There was no evidence of typical storm gaps in the considerably higher plot 2 or its surroundings, though the plot was open with a crown cover of only 15%. The cumulative age distribution of Norway spruce here cannot be interpreted as a survivorship curve because the number of cones produced at this altitude and latitude (67 °N) is both low and irregular, while mature seeds are produced in any quantity only in those rare years when the mean temperature between June and September exceeds 10 °C. Thus in plot 2 spruce growth and regeneration are dominated by environmental factors, while in plot 3 the biotic influence of the mature trees is overriding.

climate. Such a case developed over a century ago at 2290 m in the upper Larch Valley, Banff National Park, Canada. After fire levelled a stand of tall alpine larch Larix lyalli the area reverted to tundra; so far there has been only a slow re-invasion of krummholz conifers.

Forests can also have natural lower timberlines where they usually give way to dry grassland, sage-brush, tall shrubs or scrub oaks. This boundary is usually the result of inadequate moisture and termed a drought-caused timber-line. The elevational distance between this and the alpine or cold timberline is only 600 m on the semi-arid Lost River Range in Idaho, USA. Double timber-lines are found in western USA where some of the ranges are so dry that only a few species of drought-tolerant trees can survive, and then only within narrow elevational bands. When the elevational distributions of these trees do not coincide two separate forest belts occur; the lowest is typically of pinyon pine and juniper (Pinus edulis and most commonly the Utah juniper Juniperus osteosperma), commonly referred to as PJ. This is separated by a belt oftreeless sage-brush above which is a narrow zone of bristlecone and limber pine Pinus flexilis extending from about 2740 to 3500 m.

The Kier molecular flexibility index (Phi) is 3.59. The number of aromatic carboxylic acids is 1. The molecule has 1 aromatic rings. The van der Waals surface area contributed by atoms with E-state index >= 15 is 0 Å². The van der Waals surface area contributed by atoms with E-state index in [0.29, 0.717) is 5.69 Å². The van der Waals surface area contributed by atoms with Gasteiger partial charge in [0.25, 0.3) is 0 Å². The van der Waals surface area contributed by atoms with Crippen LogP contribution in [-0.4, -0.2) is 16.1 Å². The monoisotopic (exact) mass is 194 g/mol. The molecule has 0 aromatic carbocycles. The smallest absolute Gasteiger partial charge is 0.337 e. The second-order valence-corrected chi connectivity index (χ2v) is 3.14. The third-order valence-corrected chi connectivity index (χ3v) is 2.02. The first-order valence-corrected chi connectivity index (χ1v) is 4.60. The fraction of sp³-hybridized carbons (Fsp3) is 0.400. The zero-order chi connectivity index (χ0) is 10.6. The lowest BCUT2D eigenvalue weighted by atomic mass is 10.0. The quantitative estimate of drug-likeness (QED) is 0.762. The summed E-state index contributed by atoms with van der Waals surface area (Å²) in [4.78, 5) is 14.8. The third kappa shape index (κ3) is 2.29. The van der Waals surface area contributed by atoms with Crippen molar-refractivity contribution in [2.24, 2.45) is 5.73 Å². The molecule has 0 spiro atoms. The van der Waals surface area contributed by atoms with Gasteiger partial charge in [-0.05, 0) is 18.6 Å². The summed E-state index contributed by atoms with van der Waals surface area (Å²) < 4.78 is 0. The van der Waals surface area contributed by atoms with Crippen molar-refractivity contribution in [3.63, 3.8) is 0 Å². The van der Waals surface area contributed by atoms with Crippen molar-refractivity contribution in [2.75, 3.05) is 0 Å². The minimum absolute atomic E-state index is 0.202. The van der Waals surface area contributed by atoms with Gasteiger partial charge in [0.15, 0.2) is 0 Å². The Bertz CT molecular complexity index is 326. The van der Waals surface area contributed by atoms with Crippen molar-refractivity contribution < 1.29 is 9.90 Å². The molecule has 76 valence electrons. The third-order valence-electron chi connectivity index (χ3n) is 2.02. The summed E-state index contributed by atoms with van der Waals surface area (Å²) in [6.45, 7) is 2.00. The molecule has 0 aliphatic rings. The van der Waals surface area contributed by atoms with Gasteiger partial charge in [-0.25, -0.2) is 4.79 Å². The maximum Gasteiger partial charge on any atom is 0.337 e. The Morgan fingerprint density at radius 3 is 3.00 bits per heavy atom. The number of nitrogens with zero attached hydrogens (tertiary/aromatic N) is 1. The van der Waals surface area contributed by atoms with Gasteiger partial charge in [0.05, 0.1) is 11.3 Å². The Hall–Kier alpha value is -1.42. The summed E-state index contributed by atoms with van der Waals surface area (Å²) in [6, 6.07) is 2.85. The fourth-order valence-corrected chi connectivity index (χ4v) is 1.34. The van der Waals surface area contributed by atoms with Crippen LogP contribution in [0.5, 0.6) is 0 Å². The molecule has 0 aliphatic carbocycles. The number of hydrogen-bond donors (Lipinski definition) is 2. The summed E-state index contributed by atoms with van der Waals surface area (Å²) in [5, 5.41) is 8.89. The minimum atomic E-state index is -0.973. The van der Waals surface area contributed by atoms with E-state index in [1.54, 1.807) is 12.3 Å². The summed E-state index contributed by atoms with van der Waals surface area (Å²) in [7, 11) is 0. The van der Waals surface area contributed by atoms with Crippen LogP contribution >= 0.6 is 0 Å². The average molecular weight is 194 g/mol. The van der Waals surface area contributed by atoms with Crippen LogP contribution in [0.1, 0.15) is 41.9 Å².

In Iceland and the British Isles extensive clearing, heavy grazing and the burning of heath which took over forest land as a result of disturbance, have caused the loss of any semblance of a natural timberline. Remnants of subalpine Scots pine Pinus sylvestris forest still remain in Scotland, where the natural limit of this tree is between 610 and 700 m in the Cairngorms, though human activity has generally lowered it to around 500 m. Although British woodlands do not reach such high altitudes as their continental counterparts some, such as Wistman's Wood, which at 380-410 m on Dartmoor is amongst the highest oakwoods in Britain, are of remarkable interest. The Dartmoor oakwoods experience an oceanic or Atlantic climate which is both cool and wet; they are remarkable for their very extensive lower plant communities (Box 1.3). The sprawling and stunted form of the oaks present in Wistman's Wood at the beginning of the twentieth century, though undoubtedly influenced by grazing, was mainly caused by extreme exposure to wind and the very low amount of shading from older trees and other vegetation. This exposure was particularly severe during the 'Little Ice Age' of the seventeenth to mid-nineteenth centuries.